Cricket: Guide to the World Cup
Monday 07 June 1999
Bravo Bengal Tigers
A sea of cricket lovers from street urchins to officials, students to housewives, children to the elderly lined the streets and took to front balconies and building roofs. Girls and boys, wearing masks of the Royal Bengal Tiger and painting their cheeks with the national flag joined the long lines of the procession. Euphoria coupled with patriotic zeal gripped the participants, passers-by and onlookers battling to see the national heroes from standing buses, moving auto-rickshaws and rickshaws as band groups played patriotic songs. The cricketers, visibly overwhelmed by the tumultuous ovation of scrums of masses, waved back to people whose unshakable support has taken the sporting discipline to this height.
Bangladesh's Nation on a glorious homecoming for their cricketers in Dhaka yesterday.
England has lost a wonderful chance. This World Cup was seen here as an opportunity to put cricket back at the forefront of the English consciousness. For while Steve Waugh would speak warmly about returning to "the home of cricket", it is a tenuous claim nowadays. The Cup has attracted massive attention in various parts of the world... But throughout this tournament it has been far from back-page news in England.
The Melbourne Age mulls over the consequences of the home nation's early exit.
PERFORMANCE OF THE WEEKEND
HIS EXCEPTIONAL contribution to South Africa's World Cup challenge officially entered the record books on Saturday, when his 46 not out, hammered out in unlikely circumstances from just 41 balls, simultaneously won his side their Super Six fixture against Pakistan and took Klusener past Javed Miandad's record of 394 runs without being dismissed in one-day internationals. Not bad for a man who is generally asked to bat at No 8.
New Zealand's bowlers will not be looking forward to Thursday, when it will be their turn to devise a way of dismissing the man nicknamed "The Zulu".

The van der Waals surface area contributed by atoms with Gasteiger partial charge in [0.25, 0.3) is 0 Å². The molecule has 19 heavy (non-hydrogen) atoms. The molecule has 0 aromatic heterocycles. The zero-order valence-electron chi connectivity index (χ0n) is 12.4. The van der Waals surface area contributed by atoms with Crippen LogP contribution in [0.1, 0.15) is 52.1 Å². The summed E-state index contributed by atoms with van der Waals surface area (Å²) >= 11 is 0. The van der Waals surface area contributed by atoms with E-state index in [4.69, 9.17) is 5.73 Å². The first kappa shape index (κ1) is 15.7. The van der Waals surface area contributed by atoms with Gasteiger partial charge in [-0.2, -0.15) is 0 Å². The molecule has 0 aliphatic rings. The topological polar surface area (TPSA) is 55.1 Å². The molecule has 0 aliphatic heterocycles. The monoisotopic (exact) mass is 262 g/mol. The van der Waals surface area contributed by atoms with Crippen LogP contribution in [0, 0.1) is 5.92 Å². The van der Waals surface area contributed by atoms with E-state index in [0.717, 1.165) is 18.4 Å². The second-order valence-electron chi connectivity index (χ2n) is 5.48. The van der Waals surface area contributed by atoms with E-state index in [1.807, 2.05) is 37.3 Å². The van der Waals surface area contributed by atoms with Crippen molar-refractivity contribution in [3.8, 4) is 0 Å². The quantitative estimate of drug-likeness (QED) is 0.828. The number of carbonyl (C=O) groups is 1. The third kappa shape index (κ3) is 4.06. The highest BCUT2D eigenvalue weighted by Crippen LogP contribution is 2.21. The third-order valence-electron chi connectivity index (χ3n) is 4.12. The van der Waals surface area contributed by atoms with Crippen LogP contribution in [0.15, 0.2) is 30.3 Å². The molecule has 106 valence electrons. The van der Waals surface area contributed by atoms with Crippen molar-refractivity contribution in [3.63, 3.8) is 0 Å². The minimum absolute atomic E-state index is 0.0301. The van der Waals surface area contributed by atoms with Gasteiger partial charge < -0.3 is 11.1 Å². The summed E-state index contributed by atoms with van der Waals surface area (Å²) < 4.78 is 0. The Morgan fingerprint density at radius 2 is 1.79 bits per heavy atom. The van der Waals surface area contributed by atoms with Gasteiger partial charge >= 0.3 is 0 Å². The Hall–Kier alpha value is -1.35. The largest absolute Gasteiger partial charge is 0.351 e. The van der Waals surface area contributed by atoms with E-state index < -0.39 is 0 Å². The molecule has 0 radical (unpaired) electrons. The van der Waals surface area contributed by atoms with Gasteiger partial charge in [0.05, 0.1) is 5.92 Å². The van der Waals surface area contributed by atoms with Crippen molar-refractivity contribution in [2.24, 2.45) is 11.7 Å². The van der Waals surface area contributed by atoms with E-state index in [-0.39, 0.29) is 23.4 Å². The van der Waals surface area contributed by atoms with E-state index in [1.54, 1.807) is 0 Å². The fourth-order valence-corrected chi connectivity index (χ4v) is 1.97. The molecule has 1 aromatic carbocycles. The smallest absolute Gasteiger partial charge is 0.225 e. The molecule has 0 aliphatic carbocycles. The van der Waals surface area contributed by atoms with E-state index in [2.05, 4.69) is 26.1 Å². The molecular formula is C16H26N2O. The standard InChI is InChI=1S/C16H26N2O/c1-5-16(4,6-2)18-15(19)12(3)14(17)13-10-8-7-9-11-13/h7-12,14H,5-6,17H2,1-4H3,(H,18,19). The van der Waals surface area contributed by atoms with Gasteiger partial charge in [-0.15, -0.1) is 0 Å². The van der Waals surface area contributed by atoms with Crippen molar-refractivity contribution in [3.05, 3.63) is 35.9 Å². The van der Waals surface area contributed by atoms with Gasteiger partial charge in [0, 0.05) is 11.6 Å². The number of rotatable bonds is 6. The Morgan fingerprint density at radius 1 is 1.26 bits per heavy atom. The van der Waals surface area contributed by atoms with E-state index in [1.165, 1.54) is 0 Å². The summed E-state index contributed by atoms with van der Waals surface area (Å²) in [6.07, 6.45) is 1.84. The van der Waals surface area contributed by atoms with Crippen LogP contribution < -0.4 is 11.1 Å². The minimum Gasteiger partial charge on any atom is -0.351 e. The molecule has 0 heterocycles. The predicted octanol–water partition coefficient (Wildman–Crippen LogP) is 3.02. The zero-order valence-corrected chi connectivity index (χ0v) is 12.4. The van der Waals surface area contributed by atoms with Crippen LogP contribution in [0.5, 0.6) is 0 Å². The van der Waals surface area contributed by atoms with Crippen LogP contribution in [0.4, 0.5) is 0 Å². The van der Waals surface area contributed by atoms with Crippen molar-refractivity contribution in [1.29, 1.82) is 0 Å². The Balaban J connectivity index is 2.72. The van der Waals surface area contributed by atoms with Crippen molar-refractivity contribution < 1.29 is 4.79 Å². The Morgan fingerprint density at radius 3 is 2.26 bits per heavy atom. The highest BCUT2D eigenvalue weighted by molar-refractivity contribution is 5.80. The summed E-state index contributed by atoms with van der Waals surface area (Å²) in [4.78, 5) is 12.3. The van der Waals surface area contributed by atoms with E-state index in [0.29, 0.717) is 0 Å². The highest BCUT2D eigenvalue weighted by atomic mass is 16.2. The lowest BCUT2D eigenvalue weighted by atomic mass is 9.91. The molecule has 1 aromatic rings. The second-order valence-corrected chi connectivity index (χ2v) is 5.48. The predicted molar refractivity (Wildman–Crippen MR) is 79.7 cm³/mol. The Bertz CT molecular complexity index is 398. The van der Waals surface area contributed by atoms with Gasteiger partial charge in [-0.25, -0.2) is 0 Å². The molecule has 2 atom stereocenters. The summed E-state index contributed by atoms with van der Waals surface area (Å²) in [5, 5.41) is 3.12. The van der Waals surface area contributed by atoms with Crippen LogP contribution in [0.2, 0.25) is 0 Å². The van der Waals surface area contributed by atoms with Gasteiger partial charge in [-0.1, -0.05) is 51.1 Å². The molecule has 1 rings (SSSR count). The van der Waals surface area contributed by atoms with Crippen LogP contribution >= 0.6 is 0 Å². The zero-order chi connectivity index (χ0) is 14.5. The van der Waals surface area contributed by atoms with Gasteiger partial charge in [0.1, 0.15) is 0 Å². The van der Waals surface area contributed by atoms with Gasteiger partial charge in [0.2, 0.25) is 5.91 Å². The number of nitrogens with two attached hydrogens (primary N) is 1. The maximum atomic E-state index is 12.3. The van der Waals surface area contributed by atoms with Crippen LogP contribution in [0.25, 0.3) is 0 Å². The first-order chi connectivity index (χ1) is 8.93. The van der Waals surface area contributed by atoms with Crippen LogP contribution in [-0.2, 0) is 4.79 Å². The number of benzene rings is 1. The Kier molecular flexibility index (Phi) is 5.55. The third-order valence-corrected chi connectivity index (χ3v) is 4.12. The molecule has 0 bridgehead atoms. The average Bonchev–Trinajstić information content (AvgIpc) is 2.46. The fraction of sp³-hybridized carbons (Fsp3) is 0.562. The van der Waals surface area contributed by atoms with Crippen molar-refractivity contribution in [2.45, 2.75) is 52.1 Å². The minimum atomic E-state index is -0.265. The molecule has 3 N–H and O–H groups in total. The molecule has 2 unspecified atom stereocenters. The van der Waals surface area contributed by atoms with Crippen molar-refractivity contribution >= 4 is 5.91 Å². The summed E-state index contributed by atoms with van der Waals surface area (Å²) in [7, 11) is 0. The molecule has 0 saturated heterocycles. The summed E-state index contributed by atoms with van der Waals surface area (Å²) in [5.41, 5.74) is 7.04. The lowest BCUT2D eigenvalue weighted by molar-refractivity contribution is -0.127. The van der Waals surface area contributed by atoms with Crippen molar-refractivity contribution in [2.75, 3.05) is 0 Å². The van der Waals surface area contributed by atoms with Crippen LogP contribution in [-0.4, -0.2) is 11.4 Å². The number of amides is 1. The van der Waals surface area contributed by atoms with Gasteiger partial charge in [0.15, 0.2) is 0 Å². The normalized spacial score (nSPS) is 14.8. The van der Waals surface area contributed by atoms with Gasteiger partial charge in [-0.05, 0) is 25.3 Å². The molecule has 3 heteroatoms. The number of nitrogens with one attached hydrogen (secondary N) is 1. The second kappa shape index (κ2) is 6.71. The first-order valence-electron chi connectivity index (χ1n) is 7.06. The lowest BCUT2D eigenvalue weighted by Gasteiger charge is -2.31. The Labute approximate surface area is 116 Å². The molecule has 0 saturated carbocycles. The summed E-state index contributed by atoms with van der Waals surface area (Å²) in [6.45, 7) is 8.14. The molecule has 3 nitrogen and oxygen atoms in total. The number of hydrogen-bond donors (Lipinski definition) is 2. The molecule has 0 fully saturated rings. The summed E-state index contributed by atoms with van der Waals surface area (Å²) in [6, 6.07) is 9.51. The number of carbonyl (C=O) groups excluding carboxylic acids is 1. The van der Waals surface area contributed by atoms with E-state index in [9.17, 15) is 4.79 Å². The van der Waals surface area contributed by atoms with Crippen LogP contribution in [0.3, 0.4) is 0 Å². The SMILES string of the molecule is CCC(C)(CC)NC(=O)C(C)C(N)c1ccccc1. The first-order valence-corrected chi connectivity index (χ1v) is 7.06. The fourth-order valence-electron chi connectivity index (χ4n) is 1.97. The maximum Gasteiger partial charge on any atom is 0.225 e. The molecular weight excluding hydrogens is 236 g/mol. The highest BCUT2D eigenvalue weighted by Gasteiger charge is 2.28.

"Wow, that's quite good."
Lance Klusener, thrilling to the news that he had passed Javed Miandad's record.
"I don't feel anything for the batsmen. I don't see them as people; they're just a wicket, three stumps in the ground that I want to rip out."
Australia's in-form pace bowler, Glenn McGrath, reveals to Total Sport the formula which has delivered him 232 Test wickets throughout his career.
Everything you ever wanted to know about England's Barmy Army but were afraid to ask, such as the the contents of their online shop and the words to their World Cup song, released on the day after Engand were knocked out.
Latest in Sport
New day (slowly) rising – As Brasileirão gets underway, Brazilian football stumbles, rather than leaps into the future
The average Serie A crowd last year was 13,000 - comparable to Australia’s A-League.
by James Young
24 May 2013 04:31 PM
Monaco is a street circuit where driver ability is more important than anywhere else and if we take ...
by Gareth Purnell
24 May 2013 02:00 AM
Three weeks ago as I drove off the Eurostar, I remember thinking what a very long time it was until ...
by Martin Ayres
23 May 2013 05:29 PM
Why Manchester City were willing to fork out $500m on stake in MLS
Champions League final: Biggest German invasion since the fifth century as Borussia Dortmund face Bayern Munich
Borussia Dortmund v Bayern Munich: 50 things you should know about the Champions League final
Champions League final preview: Bayern Munich v Borussia Dortmund
Champions League Final: Can Jürgen Klopp and Borussia Dortmund stop the Bayern Munich machine?
BMF is the UK’s biggest and best loved outdoor fitness classes
Find out what The Independent's resident travel expert has to say about one of the most beautiful small cities in the world
Nook is donating eReaders to volunteers at high-need schools and participating in exclusive events throughout the campaign.
Get the latest on The Evening Standard's campaign to get London's children reading.
Win anything from gadgets to five-star holidays on our competitions and offers page.